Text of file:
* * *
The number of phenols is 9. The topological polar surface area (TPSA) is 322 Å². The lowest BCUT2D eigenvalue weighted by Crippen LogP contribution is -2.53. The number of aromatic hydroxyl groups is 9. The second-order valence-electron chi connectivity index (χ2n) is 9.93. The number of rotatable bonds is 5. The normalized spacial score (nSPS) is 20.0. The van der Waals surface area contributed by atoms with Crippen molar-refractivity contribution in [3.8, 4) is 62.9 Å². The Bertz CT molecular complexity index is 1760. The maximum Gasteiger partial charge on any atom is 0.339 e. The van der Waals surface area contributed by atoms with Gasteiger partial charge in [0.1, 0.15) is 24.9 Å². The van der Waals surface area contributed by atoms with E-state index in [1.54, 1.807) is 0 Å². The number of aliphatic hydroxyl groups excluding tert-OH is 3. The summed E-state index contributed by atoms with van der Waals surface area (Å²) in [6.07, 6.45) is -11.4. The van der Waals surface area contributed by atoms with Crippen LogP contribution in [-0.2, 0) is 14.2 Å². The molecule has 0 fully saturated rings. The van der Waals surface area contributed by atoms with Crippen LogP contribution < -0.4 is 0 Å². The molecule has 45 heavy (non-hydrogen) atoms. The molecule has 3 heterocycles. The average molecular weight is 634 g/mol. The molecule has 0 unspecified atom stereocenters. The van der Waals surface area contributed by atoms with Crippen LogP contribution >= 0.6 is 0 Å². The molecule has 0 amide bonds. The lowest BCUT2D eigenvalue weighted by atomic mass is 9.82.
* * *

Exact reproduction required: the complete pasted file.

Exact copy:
The number of phenols is 9. The topological polar surface area (TPSA) is 322 Å². The lowest BCUT2D eigenvalue weighted by Crippen LogP contribution is -2.53. The number of aromatic hydroxyl groups is 9. The second-order valence-electron chi connectivity index (χ2n) is 9.93. The number of rotatable bonds is 5. The normalized spacial score (nSPS) is 20.0. The van der Waals surface area contributed by atoms with Crippen molar-refractivity contribution in [3.8, 4) is 62.9 Å². The Bertz CT molecular complexity index is 1760. The maximum Gasteiger partial charge on any atom is 0.339 e. The van der Waals surface area contributed by atoms with Gasteiger partial charge in [0.1, 0.15) is 24.9 Å². The van der Waals surface area contributed by atoms with E-state index in [1.54, 1.807) is 0 Å². The number of aliphatic hydroxyl groups excluding tert-OH is 3. The summed E-state index contributed by atoms with van der Waals surface area (Å²) in [6.07, 6.45) is -11.4. The van der Waals surface area contributed by atoms with Crippen LogP contribution in [-0.2, 0) is 14.2 Å². The molecule has 0 fully saturated rings. The van der Waals surface area contributed by atoms with Crippen LogP contribution < -0.4 is 0 Å². The molecule has 45 heavy (non-hydrogen) atoms. The molecule has 3 heterocycles. The average molecular weight is 634 g/mol. The molecule has 0 unspecified atom stereocenters. The van der Waals surface area contributed by atoms with Crippen LogP contribution >= 0.6 is 0 Å². The molecule has 0 amide bonds. The lowest BCUT2D eigenvalue weighted by atomic mass is 9.82.